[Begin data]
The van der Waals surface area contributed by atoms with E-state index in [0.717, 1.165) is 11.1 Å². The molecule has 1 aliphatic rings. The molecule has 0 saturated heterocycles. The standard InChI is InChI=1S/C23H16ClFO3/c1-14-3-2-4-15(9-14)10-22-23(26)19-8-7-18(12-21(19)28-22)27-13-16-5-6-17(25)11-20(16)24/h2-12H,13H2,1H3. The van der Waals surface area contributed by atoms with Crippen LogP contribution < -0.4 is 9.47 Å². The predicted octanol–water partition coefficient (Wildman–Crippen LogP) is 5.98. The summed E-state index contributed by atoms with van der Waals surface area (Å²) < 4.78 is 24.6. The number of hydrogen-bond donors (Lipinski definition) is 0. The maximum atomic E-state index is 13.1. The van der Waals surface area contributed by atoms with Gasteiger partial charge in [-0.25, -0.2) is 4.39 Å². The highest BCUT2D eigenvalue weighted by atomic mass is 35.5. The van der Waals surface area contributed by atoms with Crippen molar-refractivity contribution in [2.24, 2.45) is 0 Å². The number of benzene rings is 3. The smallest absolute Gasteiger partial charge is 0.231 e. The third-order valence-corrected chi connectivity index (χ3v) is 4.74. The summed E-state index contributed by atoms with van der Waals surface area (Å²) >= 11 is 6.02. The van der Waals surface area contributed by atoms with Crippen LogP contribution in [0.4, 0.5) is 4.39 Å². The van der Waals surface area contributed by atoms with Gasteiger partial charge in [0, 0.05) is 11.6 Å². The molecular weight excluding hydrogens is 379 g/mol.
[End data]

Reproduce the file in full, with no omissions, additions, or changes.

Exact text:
The van der Waals surface area contributed by atoms with E-state index in [0.717, 1.165) is 11.1 Å². The molecule has 1 aliphatic rings. The molecule has 0 saturated heterocycles. The standard InChI is InChI=1S/C23H16ClFO3/c1-14-3-2-4-15(9-14)10-22-23(26)19-8-7-18(12-21(19)28-22)27-13-16-5-6-17(25)11-20(16)24/h2-12H,13H2,1H3. The van der Waals surface area contributed by atoms with Crippen LogP contribution < -0.4 is 9.47 Å². The predicted octanol–water partition coefficient (Wildman–Crippen LogP) is 5.98. The summed E-state index contributed by atoms with van der Waals surface area (Å²) < 4.78 is 24.6. The number of hydrogen-bond donors (Lipinski definition) is 0. The maximum atomic E-state index is 13.1. The van der Waals surface area contributed by atoms with Gasteiger partial charge in [-0.25, -0.2) is 4.39 Å². The highest BCUT2D eigenvalue weighted by atomic mass is 35.5. The van der Waals surface area contributed by atoms with Crippen molar-refractivity contribution in [2.24, 2.45) is 0 Å². The number of benzene rings is 3. The smallest absolute Gasteiger partial charge is 0.231 e. The third-order valence-corrected chi connectivity index (χ3v) is 4.74. The summed E-state index contributed by atoms with van der Waals surface area (Å²) >= 11 is 6.02. The van der Waals surface area contributed by atoms with Crippen LogP contribution in [0.4, 0.5) is 4.39 Å². The van der Waals surface area contributed by atoms with Gasteiger partial charge in [0, 0.05) is 11.6 Å². The molecular weight excluding hydrogens is 379 g/mol.